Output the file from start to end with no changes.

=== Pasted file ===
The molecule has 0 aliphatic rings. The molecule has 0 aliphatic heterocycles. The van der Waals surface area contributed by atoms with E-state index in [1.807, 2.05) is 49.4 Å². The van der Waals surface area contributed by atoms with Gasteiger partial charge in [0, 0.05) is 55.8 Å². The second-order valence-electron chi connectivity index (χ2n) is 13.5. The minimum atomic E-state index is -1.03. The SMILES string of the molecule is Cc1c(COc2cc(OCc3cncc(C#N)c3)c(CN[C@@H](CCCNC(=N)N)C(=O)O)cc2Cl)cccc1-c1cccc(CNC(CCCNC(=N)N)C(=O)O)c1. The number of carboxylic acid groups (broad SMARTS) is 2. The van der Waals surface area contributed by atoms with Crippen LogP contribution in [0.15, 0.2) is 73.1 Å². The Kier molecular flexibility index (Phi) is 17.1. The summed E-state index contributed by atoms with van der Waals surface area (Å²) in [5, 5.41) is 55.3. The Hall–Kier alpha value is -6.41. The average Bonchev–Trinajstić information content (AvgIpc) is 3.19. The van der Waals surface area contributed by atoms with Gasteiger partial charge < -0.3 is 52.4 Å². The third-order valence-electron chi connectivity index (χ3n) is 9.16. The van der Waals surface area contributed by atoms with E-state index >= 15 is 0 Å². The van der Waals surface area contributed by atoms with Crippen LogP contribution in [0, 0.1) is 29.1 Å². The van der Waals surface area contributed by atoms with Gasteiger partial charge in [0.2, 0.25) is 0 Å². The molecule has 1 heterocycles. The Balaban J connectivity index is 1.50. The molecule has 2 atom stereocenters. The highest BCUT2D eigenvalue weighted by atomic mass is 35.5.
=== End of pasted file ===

The molecule has 0 aliphatic rings. The molecule has 0 aliphatic heterocycles. The van der Waals surface area contributed by atoms with E-state index in [1.807, 2.05) is 49.4 Å². The van der Waals surface area contributed by atoms with Gasteiger partial charge in [0, 0.05) is 55.8 Å². The second-order valence-electron chi connectivity index (χ2n) is 13.5. The minimum atomic E-state index is -1.03. The SMILES string of the molecule is Cc1c(COc2cc(OCc3cncc(C#N)c3)c(CN[C@@H](CCCNC(=N)N)C(=O)O)cc2Cl)cccc1-c1cccc(CNC(CCCNC(=N)N)C(=O)O)c1. The number of carboxylic acid groups (broad SMARTS) is 2. The van der Waals surface area contributed by atoms with Crippen LogP contribution in [0.15, 0.2) is 73.1 Å². The Kier molecular flexibility index (Phi) is 17.1. The summed E-state index contributed by atoms with van der Waals surface area (Å²) in [5, 5.41) is 55.3. The Hall–Kier alpha value is -6.41. The average Bonchev–Trinajstić information content (AvgIpc) is 3.19. The van der Waals surface area contributed by atoms with Gasteiger partial charge < -0.3 is 52.4 Å². The third-order valence-electron chi connectivity index (χ3n) is 9.16. The van der Waals surface area contributed by atoms with E-state index >= 15 is 0 Å². The van der Waals surface area contributed by atoms with Crippen LogP contribution in [0, 0.1) is 29.1 Å². The van der Waals surface area contributed by atoms with Gasteiger partial charge in [0.2, 0.25) is 0 Å². The molecule has 1 heterocycles. The Balaban J connectivity index is 1.50. The molecule has 2 atom stereocenters. The highest BCUT2D eigenvalue weighted by atomic mass is 35.5.